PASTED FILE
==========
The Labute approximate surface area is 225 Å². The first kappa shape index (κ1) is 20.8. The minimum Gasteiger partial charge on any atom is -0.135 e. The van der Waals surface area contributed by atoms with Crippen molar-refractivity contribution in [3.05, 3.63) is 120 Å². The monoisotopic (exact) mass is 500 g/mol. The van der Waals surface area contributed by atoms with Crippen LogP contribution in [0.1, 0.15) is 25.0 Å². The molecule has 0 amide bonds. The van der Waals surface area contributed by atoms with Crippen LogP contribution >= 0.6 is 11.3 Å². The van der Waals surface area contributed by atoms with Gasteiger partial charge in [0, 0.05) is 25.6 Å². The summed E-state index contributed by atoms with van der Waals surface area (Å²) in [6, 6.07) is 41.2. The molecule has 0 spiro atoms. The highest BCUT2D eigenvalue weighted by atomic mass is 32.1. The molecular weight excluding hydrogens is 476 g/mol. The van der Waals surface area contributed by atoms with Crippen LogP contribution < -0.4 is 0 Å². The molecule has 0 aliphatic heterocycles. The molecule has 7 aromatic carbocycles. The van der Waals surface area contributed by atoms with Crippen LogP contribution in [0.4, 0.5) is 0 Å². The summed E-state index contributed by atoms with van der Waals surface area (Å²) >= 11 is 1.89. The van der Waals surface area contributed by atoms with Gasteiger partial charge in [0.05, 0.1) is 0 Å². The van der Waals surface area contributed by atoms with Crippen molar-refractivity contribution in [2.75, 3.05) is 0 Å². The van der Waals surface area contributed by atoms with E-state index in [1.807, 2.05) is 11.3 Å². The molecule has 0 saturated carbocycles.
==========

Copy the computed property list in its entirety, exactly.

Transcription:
The Labute approximate surface area is 225 Å². The first kappa shape index (κ1) is 20.8. The minimum Gasteiger partial charge on any atom is -0.135 e. The van der Waals surface area contributed by atoms with Crippen molar-refractivity contribution in [3.05, 3.63) is 120 Å². The monoisotopic (exact) mass is 500 g/mol. The van der Waals surface area contributed by atoms with Crippen LogP contribution in [0.1, 0.15) is 25.0 Å². The molecule has 0 amide bonds. The van der Waals surface area contributed by atoms with Crippen LogP contribution >= 0.6 is 11.3 Å². The van der Waals surface area contributed by atoms with Gasteiger partial charge in [0, 0.05) is 25.6 Å². The summed E-state index contributed by atoms with van der Waals surface area (Å²) in [6, 6.07) is 41.2. The molecule has 0 spiro atoms. The highest BCUT2D eigenvalue weighted by atomic mass is 32.1. The molecular weight excluding hydrogens is 476 g/mol. The van der Waals surface area contributed by atoms with Crippen LogP contribution < -0.4 is 0 Å². The molecule has 0 aliphatic heterocycles. The molecule has 7 aromatic carbocycles. The van der Waals surface area contributed by atoms with Crippen LogP contribution in [0.4, 0.5) is 0 Å². The summed E-state index contributed by atoms with van der Waals surface area (Å²) >= 11 is 1.89. The van der Waals surface area contributed by atoms with Gasteiger partial charge in [0.05, 0.1) is 0 Å². The van der Waals surface area contributed by atoms with Crippen molar-refractivity contribution in [2.75, 3.05) is 0 Å². The van der Waals surface area contributed by atoms with E-state index in [1.807, 2.05) is 11.3 Å². The molecule has 0 saturated carbocycles.